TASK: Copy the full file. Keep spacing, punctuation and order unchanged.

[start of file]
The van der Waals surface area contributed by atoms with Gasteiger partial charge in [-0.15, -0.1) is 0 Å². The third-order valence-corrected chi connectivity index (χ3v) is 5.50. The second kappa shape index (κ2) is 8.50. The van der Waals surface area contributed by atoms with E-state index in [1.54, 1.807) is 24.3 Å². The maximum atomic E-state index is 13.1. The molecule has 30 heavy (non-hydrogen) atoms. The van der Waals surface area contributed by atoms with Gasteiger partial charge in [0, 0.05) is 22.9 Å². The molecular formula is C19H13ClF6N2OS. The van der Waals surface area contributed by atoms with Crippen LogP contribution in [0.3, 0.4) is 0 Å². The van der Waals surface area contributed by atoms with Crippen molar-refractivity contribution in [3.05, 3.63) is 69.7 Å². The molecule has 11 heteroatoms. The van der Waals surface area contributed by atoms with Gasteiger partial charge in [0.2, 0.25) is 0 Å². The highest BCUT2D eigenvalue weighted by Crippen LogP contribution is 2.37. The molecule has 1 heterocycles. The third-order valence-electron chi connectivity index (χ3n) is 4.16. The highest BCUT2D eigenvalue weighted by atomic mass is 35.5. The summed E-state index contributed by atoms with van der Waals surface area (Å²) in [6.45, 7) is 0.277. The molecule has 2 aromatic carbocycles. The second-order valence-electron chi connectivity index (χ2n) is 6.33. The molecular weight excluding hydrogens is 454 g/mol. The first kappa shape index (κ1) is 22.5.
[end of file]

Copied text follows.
The van der Waals surface area contributed by atoms with Gasteiger partial charge in [-0.15, -0.1) is 0 Å². The third-order valence-corrected chi connectivity index (χ3v) is 5.50. The second kappa shape index (κ2) is 8.50. The van der Waals surface area contributed by atoms with E-state index in [1.54, 1.807) is 24.3 Å². The maximum atomic E-state index is 13.1. The molecule has 30 heavy (non-hydrogen) atoms. The van der Waals surface area contributed by atoms with Gasteiger partial charge in [0, 0.05) is 22.9 Å². The molecular formula is C19H13ClF6N2OS. The van der Waals surface area contributed by atoms with Crippen LogP contribution in [0.3, 0.4) is 0 Å². The van der Waals surface area contributed by atoms with Crippen molar-refractivity contribution in [3.05, 3.63) is 69.7 Å². The molecule has 11 heteroatoms. The van der Waals surface area contributed by atoms with Gasteiger partial charge in [0.2, 0.25) is 0 Å². The highest BCUT2D eigenvalue weighted by Crippen LogP contribution is 2.37. The molecule has 1 heterocycles. The third-order valence-electron chi connectivity index (χ3n) is 4.16. The highest BCUT2D eigenvalue weighted by atomic mass is 35.5. The summed E-state index contributed by atoms with van der Waals surface area (Å²) in [6.45, 7) is 0.277. The molecule has 2 aromatic carbocycles. The second-order valence-electron chi connectivity index (χ2n) is 6.33. The molecular weight excluding hydrogens is 454 g/mol. The first kappa shape index (κ1) is 22.5.